Eugene Onegin

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Topics: Eugene Onegin, Love
In the 1820s, Eugene Onegin is a bored St. Petersburg dandy, whose life consists of balls, concerts, parties and nothing more. One day he inherits a landed estate from his uncle. When he moves to the country, he strikes up a friendship with his neighbor, a starry-eyed young poet named Vladimir Lensky. One day, Lensky takes Onegin to dine with the family of his fiancée, the sociable but rather thoughtless Olga Larina. At this meeting he also catches a glimpse of Olga's sister Tatyana. A quiet, precocious romantic and the exact opposite of Olga, Tatyana becomes intensely drawn to Onegin. Soon after, she bares her soul to Onegin in a letter professing her love. Contrary to her expectations, Onegin does not write back. When they meet in person, he rejects her advances politely but dismissively and condescendingly. This famous speech is often referred to as Onegin's Sermon.
Onegin by Dmitry Kardovsky, 1909

Later, Lensky mischievously invites Onegin to Tatyana's name day celebration promising a small gathering with just Tatyana, her sister, and her parents. When Onegin arrives, he finds instead a boisterous country ball, a rural parody of and contrast to the society balls of St. Petersburg he has grown tired of. Onegin is irritated with the guests who gossip about him and Tatyana, and with Lensky for persuading him to come. He decides to avenge himself by dancing and flirting with Olga. Olga is insensitive to her fiancé and apparently attracted to Onegin. Earnest and inexperienced, Lensky is wounded to the core and challenges Onegin to fight a duel; Onegin reluctantly accepts, feeling compelled by social convention. During the duel, Onegin unwillingly kills Lensky. Afterwards, he quits his country estate, traveling abroad to deaden his feelings of remorse.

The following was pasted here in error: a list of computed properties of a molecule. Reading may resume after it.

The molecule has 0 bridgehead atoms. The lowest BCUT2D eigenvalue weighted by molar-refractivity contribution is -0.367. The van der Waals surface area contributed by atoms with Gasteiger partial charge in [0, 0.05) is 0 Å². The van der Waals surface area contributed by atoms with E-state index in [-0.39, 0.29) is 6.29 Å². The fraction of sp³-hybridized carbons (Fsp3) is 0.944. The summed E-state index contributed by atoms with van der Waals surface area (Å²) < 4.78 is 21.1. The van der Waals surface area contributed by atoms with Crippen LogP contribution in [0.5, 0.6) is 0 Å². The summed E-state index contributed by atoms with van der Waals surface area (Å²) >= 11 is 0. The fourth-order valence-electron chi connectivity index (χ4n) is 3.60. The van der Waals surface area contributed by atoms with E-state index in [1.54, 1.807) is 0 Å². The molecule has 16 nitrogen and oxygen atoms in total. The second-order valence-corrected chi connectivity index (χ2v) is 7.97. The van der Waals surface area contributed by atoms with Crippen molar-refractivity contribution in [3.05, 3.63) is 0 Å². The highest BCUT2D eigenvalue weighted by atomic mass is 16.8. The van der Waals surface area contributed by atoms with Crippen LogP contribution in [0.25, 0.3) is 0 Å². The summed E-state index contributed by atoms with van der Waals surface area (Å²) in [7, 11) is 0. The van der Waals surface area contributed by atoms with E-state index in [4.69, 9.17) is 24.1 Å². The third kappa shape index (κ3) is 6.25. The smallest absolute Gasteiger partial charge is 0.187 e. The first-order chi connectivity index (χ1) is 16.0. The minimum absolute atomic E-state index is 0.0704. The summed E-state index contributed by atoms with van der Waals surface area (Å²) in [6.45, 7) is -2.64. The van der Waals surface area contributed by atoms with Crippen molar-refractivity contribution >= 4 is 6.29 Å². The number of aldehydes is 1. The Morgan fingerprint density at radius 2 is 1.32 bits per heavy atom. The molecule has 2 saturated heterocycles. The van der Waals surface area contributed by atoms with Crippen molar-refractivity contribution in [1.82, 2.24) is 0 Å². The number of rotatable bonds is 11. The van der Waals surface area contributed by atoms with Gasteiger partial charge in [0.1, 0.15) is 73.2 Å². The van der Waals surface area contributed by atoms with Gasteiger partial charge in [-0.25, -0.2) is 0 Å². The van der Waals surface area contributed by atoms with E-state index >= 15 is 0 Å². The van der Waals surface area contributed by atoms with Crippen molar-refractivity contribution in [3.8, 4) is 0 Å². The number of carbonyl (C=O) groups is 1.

Tatyana visits Onegin's mansion, where she looks through his books and his notes in the margins, and begins to question whether Onegin's character is merely a collage of different literary heroes, and if there

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